Upgrading and automating aging electrical assets is an ongoing project for utilities. Finding cost-effective solutions that meet the unique needs of an underground secondary network can be challenging and time-consuming. Low voltage cables are heavily meshed in multiple manholes, and network transformers are often installed in underground vaults that are difficult to access.
London Hydro is taking a unique approach to increase visibility and gain remote control of its secondary network located in London’s downtown core. Two different solutions were implemented to establish communications between 57 transformer vault locations and its Supervisory Control and Data Acquisition (SCADA) system.
Previously, London Hydro relied on manual procedures for troubleshooting issues on its underground grid. This often required field staff to be positioned in the vaults to communicate any issues back to the control room over radio. This process took a considerable amount of time and presented safety hazards that could be avoided with updated and innovative technology.
The two solutions London Hydro is leveraging support the unique operational needs of their downtown grid, while offering insights for asset management and systems engineering. The key difference between these two solutions is the communications medium. One uses optical fibre cable, and the other uses power-line carrier (PLC) technology on London Hydro’s existing underground distribution cables.
Optical Fibre Cable
London Hydro recently deployed new network equipment along a main artery of the downtown core. New construction presented the opportunity to include duct structure for the installation of an optical fibre backbone to its SCADA system. London Hydro elected to use a vault monitoring system from Eaton, with the newly installed optical fibre acting as the communications medium.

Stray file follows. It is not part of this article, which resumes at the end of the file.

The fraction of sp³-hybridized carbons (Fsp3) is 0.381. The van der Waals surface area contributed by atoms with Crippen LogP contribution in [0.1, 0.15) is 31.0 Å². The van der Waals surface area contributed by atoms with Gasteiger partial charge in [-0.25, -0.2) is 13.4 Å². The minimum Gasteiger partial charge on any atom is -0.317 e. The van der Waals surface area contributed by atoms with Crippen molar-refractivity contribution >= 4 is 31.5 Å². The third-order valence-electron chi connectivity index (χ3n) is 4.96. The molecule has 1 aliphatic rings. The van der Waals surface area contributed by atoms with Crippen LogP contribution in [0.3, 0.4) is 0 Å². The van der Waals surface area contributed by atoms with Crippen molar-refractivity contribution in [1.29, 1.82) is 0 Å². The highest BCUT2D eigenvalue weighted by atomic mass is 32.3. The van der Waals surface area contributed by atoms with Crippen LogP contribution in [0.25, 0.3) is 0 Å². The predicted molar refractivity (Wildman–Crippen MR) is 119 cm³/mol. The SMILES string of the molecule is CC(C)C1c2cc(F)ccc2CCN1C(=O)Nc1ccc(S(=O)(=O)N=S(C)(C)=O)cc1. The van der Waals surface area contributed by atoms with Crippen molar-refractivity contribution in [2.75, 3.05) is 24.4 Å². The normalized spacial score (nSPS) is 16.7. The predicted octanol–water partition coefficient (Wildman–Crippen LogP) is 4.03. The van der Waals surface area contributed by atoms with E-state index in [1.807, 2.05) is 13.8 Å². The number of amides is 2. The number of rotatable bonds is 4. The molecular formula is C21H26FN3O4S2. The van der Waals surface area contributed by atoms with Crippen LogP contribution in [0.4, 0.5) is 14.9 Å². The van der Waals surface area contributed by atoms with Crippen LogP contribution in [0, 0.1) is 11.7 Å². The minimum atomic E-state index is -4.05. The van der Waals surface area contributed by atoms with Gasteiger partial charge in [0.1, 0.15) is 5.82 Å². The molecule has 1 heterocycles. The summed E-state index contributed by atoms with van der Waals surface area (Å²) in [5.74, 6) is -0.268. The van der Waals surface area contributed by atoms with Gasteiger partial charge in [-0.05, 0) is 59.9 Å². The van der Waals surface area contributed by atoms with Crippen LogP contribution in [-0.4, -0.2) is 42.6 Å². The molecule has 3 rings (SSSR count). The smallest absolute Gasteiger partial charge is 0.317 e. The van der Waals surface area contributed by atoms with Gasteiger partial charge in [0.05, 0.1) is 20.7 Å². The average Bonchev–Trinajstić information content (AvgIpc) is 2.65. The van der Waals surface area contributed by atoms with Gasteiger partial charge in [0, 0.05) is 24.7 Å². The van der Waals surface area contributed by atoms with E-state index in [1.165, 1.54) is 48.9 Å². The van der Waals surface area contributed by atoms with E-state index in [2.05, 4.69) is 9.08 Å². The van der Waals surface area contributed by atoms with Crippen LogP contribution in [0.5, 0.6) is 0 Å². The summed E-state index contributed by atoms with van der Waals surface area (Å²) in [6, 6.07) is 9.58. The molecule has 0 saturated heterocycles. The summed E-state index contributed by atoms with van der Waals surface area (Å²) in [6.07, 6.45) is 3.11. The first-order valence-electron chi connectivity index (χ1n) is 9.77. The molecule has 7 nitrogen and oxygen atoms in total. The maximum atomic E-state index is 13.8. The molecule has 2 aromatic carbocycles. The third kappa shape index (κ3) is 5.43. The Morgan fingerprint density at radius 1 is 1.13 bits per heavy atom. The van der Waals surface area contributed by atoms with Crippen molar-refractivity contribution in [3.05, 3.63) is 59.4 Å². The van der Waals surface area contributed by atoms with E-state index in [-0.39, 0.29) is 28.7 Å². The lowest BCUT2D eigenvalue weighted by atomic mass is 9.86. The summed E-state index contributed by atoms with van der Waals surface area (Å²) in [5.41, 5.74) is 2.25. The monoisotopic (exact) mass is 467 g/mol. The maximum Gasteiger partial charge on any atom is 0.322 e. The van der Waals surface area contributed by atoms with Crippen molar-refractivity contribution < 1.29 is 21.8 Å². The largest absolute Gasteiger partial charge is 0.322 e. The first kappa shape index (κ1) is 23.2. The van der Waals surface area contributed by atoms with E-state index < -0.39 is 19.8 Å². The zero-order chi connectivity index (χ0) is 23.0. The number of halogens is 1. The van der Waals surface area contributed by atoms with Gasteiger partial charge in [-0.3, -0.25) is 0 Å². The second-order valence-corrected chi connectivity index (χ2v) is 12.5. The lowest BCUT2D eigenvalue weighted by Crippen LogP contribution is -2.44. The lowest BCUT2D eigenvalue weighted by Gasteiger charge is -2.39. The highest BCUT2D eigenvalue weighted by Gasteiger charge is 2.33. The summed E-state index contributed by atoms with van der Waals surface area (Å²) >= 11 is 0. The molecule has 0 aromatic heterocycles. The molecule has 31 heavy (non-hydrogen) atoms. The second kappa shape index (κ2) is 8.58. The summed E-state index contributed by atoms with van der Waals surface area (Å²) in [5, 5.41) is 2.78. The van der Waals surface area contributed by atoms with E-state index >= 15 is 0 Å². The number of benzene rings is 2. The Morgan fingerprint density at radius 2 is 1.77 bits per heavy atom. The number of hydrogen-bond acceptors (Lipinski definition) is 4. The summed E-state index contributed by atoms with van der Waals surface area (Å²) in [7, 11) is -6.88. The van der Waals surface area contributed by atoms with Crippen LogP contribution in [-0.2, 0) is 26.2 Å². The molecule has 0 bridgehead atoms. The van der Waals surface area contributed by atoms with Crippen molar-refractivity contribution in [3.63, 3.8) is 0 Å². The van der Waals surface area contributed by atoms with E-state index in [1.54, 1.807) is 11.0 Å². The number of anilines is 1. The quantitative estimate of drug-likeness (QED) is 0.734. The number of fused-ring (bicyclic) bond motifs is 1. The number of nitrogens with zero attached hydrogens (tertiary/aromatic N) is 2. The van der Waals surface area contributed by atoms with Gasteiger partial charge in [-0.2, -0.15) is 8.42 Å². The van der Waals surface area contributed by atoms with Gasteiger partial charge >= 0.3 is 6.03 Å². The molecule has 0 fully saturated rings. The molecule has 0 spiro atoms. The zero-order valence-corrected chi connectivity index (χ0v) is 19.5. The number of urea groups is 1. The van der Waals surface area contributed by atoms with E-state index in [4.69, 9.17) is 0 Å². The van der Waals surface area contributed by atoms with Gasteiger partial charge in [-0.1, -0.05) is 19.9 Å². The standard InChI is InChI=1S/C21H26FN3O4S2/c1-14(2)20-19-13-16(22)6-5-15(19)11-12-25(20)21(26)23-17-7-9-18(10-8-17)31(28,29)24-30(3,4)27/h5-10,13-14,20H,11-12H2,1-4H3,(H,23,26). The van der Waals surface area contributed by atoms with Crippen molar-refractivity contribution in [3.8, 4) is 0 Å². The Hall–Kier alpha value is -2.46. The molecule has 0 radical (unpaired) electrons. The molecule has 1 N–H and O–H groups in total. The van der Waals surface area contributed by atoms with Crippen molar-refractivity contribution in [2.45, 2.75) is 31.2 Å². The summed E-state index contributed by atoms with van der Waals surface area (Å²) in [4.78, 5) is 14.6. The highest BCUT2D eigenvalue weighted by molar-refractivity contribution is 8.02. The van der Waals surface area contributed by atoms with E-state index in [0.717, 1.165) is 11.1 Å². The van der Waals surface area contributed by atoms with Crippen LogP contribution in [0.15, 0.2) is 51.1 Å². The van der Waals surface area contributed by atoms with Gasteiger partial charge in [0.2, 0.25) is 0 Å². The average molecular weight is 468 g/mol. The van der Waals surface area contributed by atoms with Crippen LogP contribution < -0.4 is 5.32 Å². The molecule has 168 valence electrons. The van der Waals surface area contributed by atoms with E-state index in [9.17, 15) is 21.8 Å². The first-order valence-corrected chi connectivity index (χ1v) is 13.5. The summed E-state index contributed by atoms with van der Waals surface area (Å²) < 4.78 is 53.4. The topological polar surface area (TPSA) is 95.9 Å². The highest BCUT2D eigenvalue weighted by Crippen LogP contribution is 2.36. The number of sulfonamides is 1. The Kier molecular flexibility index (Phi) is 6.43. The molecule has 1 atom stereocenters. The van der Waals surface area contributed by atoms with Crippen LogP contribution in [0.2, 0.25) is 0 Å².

London Hydro worked with Eaton to customize a vault monitoring solution built around their Transformer Ruggedized Telemetry Link (TRTL). New transformer vaults were equipped with a TRTL responsible for collecting sensor data, such as vault liquid level, ambient temperature and transformer oil temperature. It also interfaces directly with Eaton’s Network Protection Relay to enable remote monitoring and control of the network protector.
The fibre backbone has been connected in 12 vaults adjacent to the main artery of downtown. To date, four locations have been fitted with the vault monitoring system, with the remaining eight locations being scheduled for completion by the end of 2021.
Power-Line Carrier (PLC)
The remaining 45 network transformers supply two vast networks of low voltage cable, which occupy the north and south extremities of the downtown core. The dense urban landscape and geographically dispersed network rendered traditional communications either unfeasible or cost-prohibitive.
London Hydro is currently piloting a solution provided by DigitalGrid Inc., whose network protection relay supports two-way communications over London Hydro’s existing distribution cables using power-line carrier technology. The relay couples a signal containing sensor data into the medium voltage cable. The signal gets decoupled at the substation, where it connects to London Hydro’s SCADA system.
If there is a fault on one of the medium voltage cables, the relay can take advantage of London Hydro’s highly redundant secondary network to transmit the data through a transformer connected to an un-faulted medium voltage cable. This highly redundant system mitigates the loss of London Hydro’s situational awareness during network events.
Like Eaton’s system, DigitalGrid’s platform offered remote control of the network protector relay, as well as sensors to monitor vault conditions. The pilot installation is fully commissioned at four locations and will be assessed by London Hydro over the next six months.
“Our team is always looking for ways to improve safety and take a proactive approach to system reliability,” says Jac Vanderbaan, Director of Engineering. “This hybrid approach to vault visibility and remote network transformer control allows us to design a communications system that supports our employees and elaborate downtown network.”
London Hydro will use the real-time visibility into its grid to assess the condition of its assets and troubleshoot remotely, which is critical for supplying reliable power. In the future, London Hydro will use the data to make better decisions for system planning.
London Hydro Inc. delivers safe and reliable electricity to over 160,000 customers. We are committed to being a trusted energy source provider through innovation, customer focus and operational excellence. @LondonHydro